Tisha b’Av: Causes of Destruction, Seeds of Hope

Jewish ritual By Rabbi Daniel Goldfarb 26th Jul 2017

Tisha b’Av, the saddest day in the Jewish calendar, is not mentioned in the Torah. It is hinted at in Zechariah 8:19, which speaks of “the fasts of the 4th, 5th, 7th and 10th months,” as the Torah counts the months (Av is the fifth month). The Mishna (Taanit 4:6) tells us that five disasters occurred on this date, including the destruction(s) (churban) of the First and Second Temples.

The Rabbis, living after the destruction of the Second Temple, were preoccupied with the causes of these calamities. One well-known source tells us that the First Temple fell, in 586 BCE at the hands of Nebuchadnezzar and the Babylonians, because of the high rate of idolatry, sexual immorality and bloodshed. The Jews of the Second Temple period behaved much better, they say, but nonetheless the Romans were still able to capture Jerusalem in 70 CE and destroy the Temple because of sinat chinam (causeless hatred) within the community (Talmud Yoma 9b). The Rabbis illustrate the sin of sinat chinam in the famous story about Kamza and Bar Kamza, who lived just before the Second Temple was destroyed. An innocent “secretarial” error initiated a series of events (a “scene” at a party, the uninvited guest expelled, rabbinic silence in the face of bad behaviour) which ultimately lead to the destruction of the Temple (Talmud Gittin 55b). While these explanations sound simplistic, historians confirm that disputes within the Jewish community inside the besieged Jerusalem, including violence and the destruction of property, were major factors in the city’s downfall.

This is not the only explanation the rabbis give for the destruction of the Second Temple. Rabbi Yochanan, an important Talmudic rabbi in the third century, makes a radical statement: “Jerusalem was destroyed only because they gave judgments there in accordance with the laws of the Torah,” by which he means that the courts followed the strict letter of the law blindly, without taking broader equitable considerations into account.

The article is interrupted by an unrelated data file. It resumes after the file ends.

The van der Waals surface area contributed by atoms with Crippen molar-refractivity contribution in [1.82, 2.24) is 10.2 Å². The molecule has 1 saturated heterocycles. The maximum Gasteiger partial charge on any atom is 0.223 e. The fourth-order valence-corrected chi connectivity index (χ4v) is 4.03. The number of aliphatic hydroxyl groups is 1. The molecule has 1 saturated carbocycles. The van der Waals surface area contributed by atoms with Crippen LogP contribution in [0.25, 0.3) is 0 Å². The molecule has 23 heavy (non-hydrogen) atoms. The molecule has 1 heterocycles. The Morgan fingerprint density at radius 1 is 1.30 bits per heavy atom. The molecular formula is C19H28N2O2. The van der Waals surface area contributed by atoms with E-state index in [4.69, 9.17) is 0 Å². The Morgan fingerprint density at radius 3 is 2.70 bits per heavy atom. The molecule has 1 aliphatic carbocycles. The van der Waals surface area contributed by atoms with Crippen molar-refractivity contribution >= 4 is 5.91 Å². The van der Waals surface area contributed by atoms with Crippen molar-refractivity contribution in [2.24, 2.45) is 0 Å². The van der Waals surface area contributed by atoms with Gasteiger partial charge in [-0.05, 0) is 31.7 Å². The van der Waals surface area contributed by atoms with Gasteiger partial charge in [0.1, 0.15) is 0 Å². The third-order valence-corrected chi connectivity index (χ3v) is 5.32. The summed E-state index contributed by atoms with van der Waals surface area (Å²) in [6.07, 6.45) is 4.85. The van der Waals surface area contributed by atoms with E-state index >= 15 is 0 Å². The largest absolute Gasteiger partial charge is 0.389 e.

The Talmud in Shabbat 119b gives a remarkable list of additional causes for the fall of Jerusalem, from eight rabbis spanning several centuries in both Eretz Yisrael and Babylonia. “Lo charva Yerushalayim ela bishvil…Jerusalem was destroyed only on account of…” each line begins, and the reasons are very diverse, reflecting the social reality and particular crisis that each rabbi felt in his time and place. They include the desecration of Shabbat; neglect of the recitation of Kriat Sh’ma; deterioration of the school system; that people no longer felt shame for sinning; failure to pay respect to those of position or achievement; people failed to rebuke each other; scholars were treated with contempt; and, last but not least, there were no longer people of integrity around – either none existed anymore or they were there but had no impact on the community.

Two things should be noted. Firstly the rabbis analyse the destruction of Jerusalem not only as a historical episode but as a paradigm, of the Jewish people as a whole and indeed of each subgroup and community, as applicable today as it was in 70 CE. We do not always have control over the circumstances and values in the larger society, but we should try to influence those within the Jewish community, as these can play a critical role in its ultimate strength or weakness. Alongside the importance of religious observance and education, these sources emphasise that the society must be based on respect, integrity and a willingness to compromise personal interest for the welfare of the community.

Secondly, amongst the many causes the rabbis found to explain the churbans, there is one they never mention – that perhaps the Babylonian or Roman armies were simply stronger than our forces. In the rabbinic view even these misfortunes were the work of the one and only God, and the Babylonians and Romans were, unwittingly of course, instruments of His purpose, an idea already expressed in Isaiah (ch 10) and Jeremiah (chs. 50-51). While on the surface it seems cruel, it contains within it the seeds of hope. If our deficiencies are a significant factor in our tsarot (problems), then, hopefully, if we can their correct them, we can improve our situation.

The fast of Tisha b’Av moves from mourning to hope; the mood by mincha time is less bleak. Zechariah’s prophecy (8:19) that the days of fasting will become days of gladness includes Tisha b’Av as well, and it is commonly stated that the Messiah will be born on this date.The rabbinic texts provide a basis for the optimism that has accompanied the Jewish people through many dark moments in its history. May Tisha b’Av be an inspiration for tikun, improvement, in the lives of all of us and the Jewish People as a whole.

Rabbi Daniel Goldfarb teaches Liturgy, the Jewish Calendar, and Pirke Avot at the Conservative Yeshiva.

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